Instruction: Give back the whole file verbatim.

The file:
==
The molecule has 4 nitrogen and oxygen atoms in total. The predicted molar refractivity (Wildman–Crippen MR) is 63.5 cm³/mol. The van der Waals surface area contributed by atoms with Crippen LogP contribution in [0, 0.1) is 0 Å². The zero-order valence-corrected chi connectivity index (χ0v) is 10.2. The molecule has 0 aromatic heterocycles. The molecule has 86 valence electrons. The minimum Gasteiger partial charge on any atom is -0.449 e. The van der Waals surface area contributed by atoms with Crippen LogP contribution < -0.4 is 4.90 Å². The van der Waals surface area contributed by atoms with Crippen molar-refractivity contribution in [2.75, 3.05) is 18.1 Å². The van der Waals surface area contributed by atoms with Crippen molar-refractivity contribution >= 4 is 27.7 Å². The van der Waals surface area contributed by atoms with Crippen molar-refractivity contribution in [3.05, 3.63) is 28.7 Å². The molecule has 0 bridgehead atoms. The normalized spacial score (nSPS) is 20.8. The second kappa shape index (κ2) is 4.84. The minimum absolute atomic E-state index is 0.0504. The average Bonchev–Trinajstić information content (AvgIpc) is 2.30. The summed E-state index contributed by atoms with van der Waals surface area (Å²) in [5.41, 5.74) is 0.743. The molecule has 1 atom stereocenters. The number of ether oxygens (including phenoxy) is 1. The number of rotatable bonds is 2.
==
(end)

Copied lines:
The molecule has 4 nitrogen and oxygen atoms in total. The predicted molar refractivity (Wildman–Crippen MR) is 63.5 cm³/mol. The van der Waals surface area contributed by atoms with Crippen LogP contribution in [0, 0.1) is 0 Å². The zero-order valence-corrected chi connectivity index (χ0v) is 10.2. The molecule has 0 aromatic heterocycles. The molecule has 86 valence electrons. The minimum Gasteiger partial charge on any atom is -0.449 e. The van der Waals surface area contributed by atoms with Crippen LogP contribution < -0.4 is 4.90 Å². The van der Waals surface area contributed by atoms with Crippen molar-refractivity contribution in [2.75, 3.05) is 18.1 Å². The van der Waals surface area contributed by atoms with Crippen molar-refractivity contribution >= 4 is 27.7 Å². The van der Waals surface area contributed by atoms with Crippen molar-refractivity contribution in [3.05, 3.63) is 28.7 Å². The molecule has 0 bridgehead atoms. The normalized spacial score (nSPS) is 20.8. The second kappa shape index (κ2) is 4.84. The minimum absolute atomic E-state index is 0.0504. The average Bonchev–Trinajstić information content (AvgIpc) is 2.30. The summed E-state index contributed by atoms with van der Waals surface area (Å²) in [5.41, 5.74) is 0.743. The molecule has 1 atom stereocenters. The number of ether oxygens (including phenoxy) is 1. The number of rotatable bonds is 2.